Current tax reforms proposed by Republican lawmakers and the Trump administration would reduce charitable giving by as much as $13.1 billion, a study commissioned by Independent Sector and conducted by the Indiana University Lilly Family School of Philanthropy finds.
The report, Tax Policy and Charitable Giving (52 pages, PDF), estimates that current proposals to lower the top marginal tax rate and raise the standard deduction would reduce charitable giving by between 1.7 percent ($4.9 billion) and 4.6 percent ($13.1 billion), with giving to religious institutions falling 4.7 percent, compared with a 4.4 percent decline in giving to other types of charities. According to the report, federal tax revenues also would decline by some 3 percent (between $88.2 billion and $88.7 billion).
The White House blueprint and the House Republican proposal would double the standard deduction for individuals to $12,600 and $12,000, respectively ($24,000 for joint filers under both proposals) and reduce the number of tax brackets from the current seven to three under the White House plan (10 percent, 25 percent, and 35 percent) and four under the House plan (0 percent, 12 percent, 25 percent, and 33 percent).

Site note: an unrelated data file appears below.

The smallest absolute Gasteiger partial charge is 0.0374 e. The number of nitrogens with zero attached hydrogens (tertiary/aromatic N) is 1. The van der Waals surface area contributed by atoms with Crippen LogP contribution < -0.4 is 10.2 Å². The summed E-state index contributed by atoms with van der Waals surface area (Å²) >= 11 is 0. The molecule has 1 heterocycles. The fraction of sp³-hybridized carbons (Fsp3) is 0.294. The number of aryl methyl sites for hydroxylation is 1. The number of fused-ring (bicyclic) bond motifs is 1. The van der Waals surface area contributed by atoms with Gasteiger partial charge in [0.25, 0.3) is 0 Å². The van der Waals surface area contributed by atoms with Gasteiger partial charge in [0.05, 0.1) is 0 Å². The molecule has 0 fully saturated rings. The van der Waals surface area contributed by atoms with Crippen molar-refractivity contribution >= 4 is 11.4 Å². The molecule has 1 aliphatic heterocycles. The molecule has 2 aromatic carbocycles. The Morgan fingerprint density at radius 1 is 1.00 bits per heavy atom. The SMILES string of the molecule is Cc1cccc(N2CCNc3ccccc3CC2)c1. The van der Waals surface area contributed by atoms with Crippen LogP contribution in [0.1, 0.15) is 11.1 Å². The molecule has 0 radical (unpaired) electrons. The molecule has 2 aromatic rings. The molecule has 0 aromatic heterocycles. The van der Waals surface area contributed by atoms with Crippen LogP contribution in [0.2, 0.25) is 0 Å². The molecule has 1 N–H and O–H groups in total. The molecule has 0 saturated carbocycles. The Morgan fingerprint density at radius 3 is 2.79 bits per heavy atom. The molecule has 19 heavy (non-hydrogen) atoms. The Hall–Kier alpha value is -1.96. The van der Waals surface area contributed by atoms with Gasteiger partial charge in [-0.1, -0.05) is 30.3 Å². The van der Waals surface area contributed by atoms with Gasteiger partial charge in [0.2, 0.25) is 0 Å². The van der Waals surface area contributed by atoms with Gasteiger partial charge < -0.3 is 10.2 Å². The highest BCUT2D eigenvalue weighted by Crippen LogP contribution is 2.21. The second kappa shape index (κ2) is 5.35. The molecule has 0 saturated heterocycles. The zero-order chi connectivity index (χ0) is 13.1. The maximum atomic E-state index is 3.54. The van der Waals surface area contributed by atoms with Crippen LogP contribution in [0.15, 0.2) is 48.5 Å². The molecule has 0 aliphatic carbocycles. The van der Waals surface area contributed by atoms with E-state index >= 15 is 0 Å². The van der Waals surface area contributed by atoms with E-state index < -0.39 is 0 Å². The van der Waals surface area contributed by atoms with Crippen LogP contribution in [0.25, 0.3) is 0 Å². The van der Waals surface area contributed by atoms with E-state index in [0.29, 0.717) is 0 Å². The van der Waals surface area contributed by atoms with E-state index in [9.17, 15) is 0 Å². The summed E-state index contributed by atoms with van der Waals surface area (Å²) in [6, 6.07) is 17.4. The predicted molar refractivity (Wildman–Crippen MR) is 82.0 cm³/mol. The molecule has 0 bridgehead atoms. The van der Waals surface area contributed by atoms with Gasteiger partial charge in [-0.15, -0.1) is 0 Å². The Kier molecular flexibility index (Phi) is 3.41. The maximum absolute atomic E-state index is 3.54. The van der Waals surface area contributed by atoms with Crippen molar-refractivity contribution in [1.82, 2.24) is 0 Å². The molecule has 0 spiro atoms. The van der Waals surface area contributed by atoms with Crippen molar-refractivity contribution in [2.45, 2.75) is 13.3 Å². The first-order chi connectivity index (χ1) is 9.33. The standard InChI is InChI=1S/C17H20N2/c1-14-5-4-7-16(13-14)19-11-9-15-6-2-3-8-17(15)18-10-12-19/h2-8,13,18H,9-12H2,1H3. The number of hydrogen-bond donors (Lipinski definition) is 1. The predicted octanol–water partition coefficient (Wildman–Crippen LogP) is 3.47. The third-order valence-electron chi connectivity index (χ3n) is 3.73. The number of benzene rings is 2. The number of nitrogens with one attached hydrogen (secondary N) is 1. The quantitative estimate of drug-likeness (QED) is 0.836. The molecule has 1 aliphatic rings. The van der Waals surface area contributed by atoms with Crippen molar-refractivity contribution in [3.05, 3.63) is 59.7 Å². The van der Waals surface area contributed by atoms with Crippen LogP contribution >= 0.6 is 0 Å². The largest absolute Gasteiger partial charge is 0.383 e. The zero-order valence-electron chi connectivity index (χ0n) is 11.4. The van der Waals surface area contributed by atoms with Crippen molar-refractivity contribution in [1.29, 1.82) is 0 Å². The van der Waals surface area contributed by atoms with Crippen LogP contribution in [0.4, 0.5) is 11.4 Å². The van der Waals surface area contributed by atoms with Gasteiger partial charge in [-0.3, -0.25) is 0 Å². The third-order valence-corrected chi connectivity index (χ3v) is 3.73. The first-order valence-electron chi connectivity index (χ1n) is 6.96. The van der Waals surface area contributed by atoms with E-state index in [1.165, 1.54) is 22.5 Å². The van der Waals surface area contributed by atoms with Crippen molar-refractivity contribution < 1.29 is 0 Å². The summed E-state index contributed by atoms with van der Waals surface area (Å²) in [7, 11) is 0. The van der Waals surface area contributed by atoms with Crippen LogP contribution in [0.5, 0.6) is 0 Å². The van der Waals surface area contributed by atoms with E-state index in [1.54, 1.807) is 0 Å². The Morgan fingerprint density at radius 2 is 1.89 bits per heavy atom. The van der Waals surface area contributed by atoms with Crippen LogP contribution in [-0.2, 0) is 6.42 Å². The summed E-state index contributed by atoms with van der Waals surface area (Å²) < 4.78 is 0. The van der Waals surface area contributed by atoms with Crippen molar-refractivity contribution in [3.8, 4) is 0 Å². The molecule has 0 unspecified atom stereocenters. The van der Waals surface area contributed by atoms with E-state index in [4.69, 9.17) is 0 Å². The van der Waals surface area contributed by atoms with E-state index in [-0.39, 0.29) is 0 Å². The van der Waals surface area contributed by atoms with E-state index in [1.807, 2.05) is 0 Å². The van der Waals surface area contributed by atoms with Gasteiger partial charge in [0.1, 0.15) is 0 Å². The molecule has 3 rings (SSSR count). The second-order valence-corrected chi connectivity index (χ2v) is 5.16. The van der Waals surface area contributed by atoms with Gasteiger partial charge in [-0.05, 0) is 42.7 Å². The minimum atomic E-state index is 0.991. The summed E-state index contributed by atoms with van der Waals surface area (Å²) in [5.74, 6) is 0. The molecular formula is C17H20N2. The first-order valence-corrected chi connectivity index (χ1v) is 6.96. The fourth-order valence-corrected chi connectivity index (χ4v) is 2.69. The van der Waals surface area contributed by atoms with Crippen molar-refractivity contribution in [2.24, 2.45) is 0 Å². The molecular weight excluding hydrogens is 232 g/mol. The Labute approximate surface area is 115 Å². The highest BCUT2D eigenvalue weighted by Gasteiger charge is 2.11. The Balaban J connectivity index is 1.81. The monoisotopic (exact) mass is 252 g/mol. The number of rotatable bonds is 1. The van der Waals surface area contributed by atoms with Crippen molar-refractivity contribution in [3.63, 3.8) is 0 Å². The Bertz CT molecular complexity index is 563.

Under both proposals, the charitable deduction would only be available to individuals who itemize their deductions. However, if the current proposals were to incorporate an expanded charitable deduction for all taxpayers, including people who do not itemize, charitable giving would increase by between by $1.1 billion (0.4 percent) and $4.8 billion (1.7 percent), while federal tax revenues would fall some $100 billion (3.8 percent).
"On the face of it, the tax reform blueprint from the administration and Republican lawmakers appears to preserve the charitable tax deduction, which is good news," noted Susan Dreyfus, chair of Leadership 18 and president and CEO of the Alliance for Strong Families and Communities. "However, there are unintended consequence of reducing the incentive for charitable giving, according to this new research. Fortunately, this study provides data that indicates there is a simple fix. By making the charitable deduction available to all, including non-itemizers, the incentive to give will be preserved."